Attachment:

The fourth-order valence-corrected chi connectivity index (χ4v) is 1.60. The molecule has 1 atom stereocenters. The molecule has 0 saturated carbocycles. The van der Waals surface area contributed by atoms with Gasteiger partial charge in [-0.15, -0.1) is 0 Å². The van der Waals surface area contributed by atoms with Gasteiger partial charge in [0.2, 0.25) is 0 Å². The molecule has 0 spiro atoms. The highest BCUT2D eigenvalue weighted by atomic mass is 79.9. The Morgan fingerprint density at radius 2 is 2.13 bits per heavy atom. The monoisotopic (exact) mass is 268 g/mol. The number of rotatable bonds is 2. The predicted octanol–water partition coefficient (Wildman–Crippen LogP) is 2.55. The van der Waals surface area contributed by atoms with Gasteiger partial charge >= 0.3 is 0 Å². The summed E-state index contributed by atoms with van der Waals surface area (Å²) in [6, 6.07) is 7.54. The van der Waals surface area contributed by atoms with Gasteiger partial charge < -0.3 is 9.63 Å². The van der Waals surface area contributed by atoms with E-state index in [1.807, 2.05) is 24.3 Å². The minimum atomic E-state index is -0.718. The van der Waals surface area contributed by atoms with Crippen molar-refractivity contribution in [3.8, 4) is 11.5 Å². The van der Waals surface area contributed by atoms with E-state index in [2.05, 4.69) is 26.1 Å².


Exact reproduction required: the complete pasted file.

The fourth-order valence-corrected chi connectivity index (χ4v) is 1.60. The molecule has 1 atom stereocenters. The molecule has 0 saturated carbocycles. The van der Waals surface area contributed by atoms with Gasteiger partial charge in [-0.15, -0.1) is 0 Å². The van der Waals surface area contributed by atoms with Gasteiger partial charge in [0.2, 0.25) is 0 Å². The molecule has 0 spiro atoms. The highest BCUT2D eigenvalue weighted by atomic mass is 79.9. The Morgan fingerprint density at radius 2 is 2.13 bits per heavy atom. The monoisotopic (exact) mass is 268 g/mol. The number of rotatable bonds is 2. The predicted octanol–water partition coefficient (Wildman–Crippen LogP) is 2.55. The van der Waals surface area contributed by atoms with Gasteiger partial charge >= 0.3 is 0 Å². The summed E-state index contributed by atoms with van der Waals surface area (Å²) in [6, 6.07) is 7.54. The van der Waals surface area contributed by atoms with Gasteiger partial charge < -0.3 is 9.63 Å². The van der Waals surface area contributed by atoms with E-state index in [1.807, 2.05) is 24.3 Å². The minimum atomic E-state index is -0.718. The van der Waals surface area contributed by atoms with Crippen molar-refractivity contribution in [3.8, 4) is 11.5 Å². The van der Waals surface area contributed by atoms with E-state index in [2.05, 4.69) is 26.1 Å².